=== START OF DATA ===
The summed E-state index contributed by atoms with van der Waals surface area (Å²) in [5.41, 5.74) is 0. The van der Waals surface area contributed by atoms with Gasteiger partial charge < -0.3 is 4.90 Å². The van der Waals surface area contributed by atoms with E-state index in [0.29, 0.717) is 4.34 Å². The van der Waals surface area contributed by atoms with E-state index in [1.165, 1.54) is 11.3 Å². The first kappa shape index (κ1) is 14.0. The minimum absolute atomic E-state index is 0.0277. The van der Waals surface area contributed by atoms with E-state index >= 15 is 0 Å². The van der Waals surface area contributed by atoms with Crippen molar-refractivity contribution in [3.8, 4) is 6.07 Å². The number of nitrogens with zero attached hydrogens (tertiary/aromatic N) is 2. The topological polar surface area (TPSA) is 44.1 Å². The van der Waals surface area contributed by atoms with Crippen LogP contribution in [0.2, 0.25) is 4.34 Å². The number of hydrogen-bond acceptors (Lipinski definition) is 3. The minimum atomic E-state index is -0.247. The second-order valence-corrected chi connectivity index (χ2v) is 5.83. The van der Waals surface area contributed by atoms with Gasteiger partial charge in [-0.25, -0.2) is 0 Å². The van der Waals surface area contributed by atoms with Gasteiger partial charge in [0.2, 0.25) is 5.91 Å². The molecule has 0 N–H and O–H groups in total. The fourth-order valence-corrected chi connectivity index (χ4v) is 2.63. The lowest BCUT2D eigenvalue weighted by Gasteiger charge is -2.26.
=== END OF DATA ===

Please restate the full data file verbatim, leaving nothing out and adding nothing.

The summed E-state index contributed by atoms with van der Waals surface area (Å²) in [5.41, 5.74) is 0. The van der Waals surface area contributed by atoms with Gasteiger partial charge < -0.3 is 4.90 Å². The van der Waals surface area contributed by atoms with E-state index in [0.29, 0.717) is 4.34 Å². The van der Waals surface area contributed by atoms with E-state index in [1.165, 1.54) is 11.3 Å². The first kappa shape index (κ1) is 14.0. The minimum absolute atomic E-state index is 0.0277. The van der Waals surface area contributed by atoms with E-state index >= 15 is 0 Å². The van der Waals surface area contributed by atoms with Crippen molar-refractivity contribution in [3.8, 4) is 6.07 Å². The number of nitrogens with zero attached hydrogens (tertiary/aromatic N) is 2. The topological polar surface area (TPSA) is 44.1 Å². The van der Waals surface area contributed by atoms with Crippen LogP contribution in [0.2, 0.25) is 4.34 Å². The number of hydrogen-bond acceptors (Lipinski definition) is 3. The minimum atomic E-state index is -0.247. The second-order valence-corrected chi connectivity index (χ2v) is 5.83. The van der Waals surface area contributed by atoms with Gasteiger partial charge in [-0.25, -0.2) is 0 Å². The van der Waals surface area contributed by atoms with Gasteiger partial charge in [0.2, 0.25) is 5.91 Å². The molecule has 0 N–H and O–H groups in total. The fourth-order valence-corrected chi connectivity index (χ4v) is 2.63. The lowest BCUT2D eigenvalue weighted by Gasteiger charge is -2.26.